As daylight saving time approaches on Sunday, March 10, it’s important to recognize the significant impact that even a one-hour change can have on sleep patterns and overall health, according to a polysomnographic technologist at Aspirus Health.

The adjustment period can lead to increased irritability, sluggishness, and a general feeling of being unwell, underscoring the importance of maintaining a stable sleep schedule. In early March, as we shift from standard time to daylight saving time, research has shown that people tend to lose about 40 minutes of sleep, especially on the following Monday.

There are some strategies that people can utilize to help them through the change.

“Practice good sleep hygiene,” says Rebecca Wagner, Aspirus polysomnographic technologist, in a release. “Don’t try to take naps to make up for the sleep loss, avoid rigorous activity before bed, and limit your screen time before bed.”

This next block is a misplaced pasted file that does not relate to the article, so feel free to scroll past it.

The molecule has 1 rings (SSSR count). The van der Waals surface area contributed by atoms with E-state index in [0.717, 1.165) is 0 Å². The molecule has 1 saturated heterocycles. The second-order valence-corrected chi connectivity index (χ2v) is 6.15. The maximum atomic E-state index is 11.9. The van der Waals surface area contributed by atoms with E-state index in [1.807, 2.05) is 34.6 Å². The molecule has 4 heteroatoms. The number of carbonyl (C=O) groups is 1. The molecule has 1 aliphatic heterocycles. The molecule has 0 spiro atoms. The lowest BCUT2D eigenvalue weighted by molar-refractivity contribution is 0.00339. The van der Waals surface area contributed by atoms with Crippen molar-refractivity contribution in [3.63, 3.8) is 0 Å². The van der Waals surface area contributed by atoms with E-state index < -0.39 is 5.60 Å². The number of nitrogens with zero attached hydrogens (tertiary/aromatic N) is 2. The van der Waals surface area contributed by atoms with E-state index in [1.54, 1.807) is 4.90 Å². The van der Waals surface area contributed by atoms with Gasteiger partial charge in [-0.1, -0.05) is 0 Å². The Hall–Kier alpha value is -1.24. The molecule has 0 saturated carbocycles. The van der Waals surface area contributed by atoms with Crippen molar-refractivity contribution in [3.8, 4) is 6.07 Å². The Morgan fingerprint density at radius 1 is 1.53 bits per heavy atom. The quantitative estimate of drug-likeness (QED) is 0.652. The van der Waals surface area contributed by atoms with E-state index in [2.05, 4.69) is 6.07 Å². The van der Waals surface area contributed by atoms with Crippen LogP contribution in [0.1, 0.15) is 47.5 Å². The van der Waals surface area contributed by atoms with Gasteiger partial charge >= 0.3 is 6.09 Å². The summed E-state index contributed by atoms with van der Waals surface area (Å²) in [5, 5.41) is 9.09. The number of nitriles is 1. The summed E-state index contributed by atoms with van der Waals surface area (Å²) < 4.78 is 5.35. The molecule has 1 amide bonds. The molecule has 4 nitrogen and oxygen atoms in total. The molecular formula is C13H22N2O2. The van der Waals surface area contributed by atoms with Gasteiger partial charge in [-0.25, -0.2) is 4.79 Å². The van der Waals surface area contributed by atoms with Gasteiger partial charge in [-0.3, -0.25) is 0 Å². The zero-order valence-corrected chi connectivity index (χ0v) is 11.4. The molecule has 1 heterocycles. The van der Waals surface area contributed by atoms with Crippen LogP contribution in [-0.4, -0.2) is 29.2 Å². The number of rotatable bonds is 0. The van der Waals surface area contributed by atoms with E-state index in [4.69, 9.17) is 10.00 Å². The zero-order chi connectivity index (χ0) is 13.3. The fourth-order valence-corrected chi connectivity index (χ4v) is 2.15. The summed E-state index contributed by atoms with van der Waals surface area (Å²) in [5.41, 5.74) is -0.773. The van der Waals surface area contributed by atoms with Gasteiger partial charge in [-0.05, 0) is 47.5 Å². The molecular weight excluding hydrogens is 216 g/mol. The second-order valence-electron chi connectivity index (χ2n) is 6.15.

Individuals experiencing persistent sleep difficulties might benefit from a professional sleep study. Sleep studies at Aspirus involve monitoring vital signs, oxygen levels, and sleep patterns to diagnose and address sleep disorders such as sleep apnea, restless leg syndrome, REM sleep behavior disorders, insomnia, and narcolepsy.

“Sleep is foundational to our physical, mental, and emotional well-being,” says Wagner in a release. “Insufficient sleep can lead to memory problems, increased anxiety, depression, and additional strain on bodily functions.”

Early intervention and proper care can significantly improve your quality of life, allowing you to wake up feeling rested and ready to face the day.

Consult with your healthcare provider if you have any concerns about your sleep health.

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